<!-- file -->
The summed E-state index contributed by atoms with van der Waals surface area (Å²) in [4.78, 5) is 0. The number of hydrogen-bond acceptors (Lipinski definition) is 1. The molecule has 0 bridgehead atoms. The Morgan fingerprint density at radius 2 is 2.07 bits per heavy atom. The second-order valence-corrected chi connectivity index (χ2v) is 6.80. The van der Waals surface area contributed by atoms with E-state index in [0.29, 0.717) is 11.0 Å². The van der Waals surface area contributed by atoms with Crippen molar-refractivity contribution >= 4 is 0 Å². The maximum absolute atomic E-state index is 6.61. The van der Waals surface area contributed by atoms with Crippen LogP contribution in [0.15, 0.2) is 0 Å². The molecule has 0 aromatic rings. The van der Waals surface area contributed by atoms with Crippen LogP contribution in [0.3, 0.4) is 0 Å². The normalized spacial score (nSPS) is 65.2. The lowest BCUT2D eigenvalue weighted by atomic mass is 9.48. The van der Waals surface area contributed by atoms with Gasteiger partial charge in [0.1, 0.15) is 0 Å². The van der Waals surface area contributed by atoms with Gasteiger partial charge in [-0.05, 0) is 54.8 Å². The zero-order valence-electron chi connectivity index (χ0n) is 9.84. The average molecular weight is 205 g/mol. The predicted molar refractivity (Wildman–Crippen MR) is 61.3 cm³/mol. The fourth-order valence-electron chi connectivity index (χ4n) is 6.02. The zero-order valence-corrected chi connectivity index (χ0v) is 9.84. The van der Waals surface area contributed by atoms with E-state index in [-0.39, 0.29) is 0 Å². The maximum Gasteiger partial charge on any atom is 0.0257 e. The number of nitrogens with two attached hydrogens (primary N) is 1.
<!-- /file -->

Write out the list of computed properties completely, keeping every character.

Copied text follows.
The summed E-state index contributed by atoms with van der Waals surface area (Å²) in [4.78, 5) is 0. The number of hydrogen-bond acceptors (Lipinski definition) is 1. The molecule has 0 bridgehead atoms. The Morgan fingerprint density at radius 2 is 2.07 bits per heavy atom. The second-order valence-corrected chi connectivity index (χ2v) is 6.80. The van der Waals surface area contributed by atoms with E-state index in [0.29, 0.717) is 11.0 Å². The van der Waals surface area contributed by atoms with Crippen molar-refractivity contribution >= 4 is 0 Å². The maximum absolute atomic E-state index is 6.61. The van der Waals surface area contributed by atoms with Crippen LogP contribution in [0.15, 0.2) is 0 Å². The molecule has 0 aromatic rings. The van der Waals surface area contributed by atoms with Crippen LogP contribution in [0.3, 0.4) is 0 Å². The normalized spacial score (nSPS) is 65.2. The lowest BCUT2D eigenvalue weighted by atomic mass is 9.48. The van der Waals surface area contributed by atoms with Gasteiger partial charge in [0.1, 0.15) is 0 Å². The van der Waals surface area contributed by atoms with Gasteiger partial charge in [-0.05, 0) is 54.8 Å². The zero-order valence-electron chi connectivity index (χ0n) is 9.84. The average molecular weight is 205 g/mol. The predicted molar refractivity (Wildman–Crippen MR) is 61.3 cm³/mol. The fourth-order valence-electron chi connectivity index (χ4n) is 6.02. The zero-order valence-corrected chi connectivity index (χ0v) is 9.84. The van der Waals surface area contributed by atoms with E-state index in [-0.39, 0.29) is 0 Å². The maximum Gasteiger partial charge on any atom is 0.0257 e. The number of nitrogens with two attached hydrogens (primary N) is 1.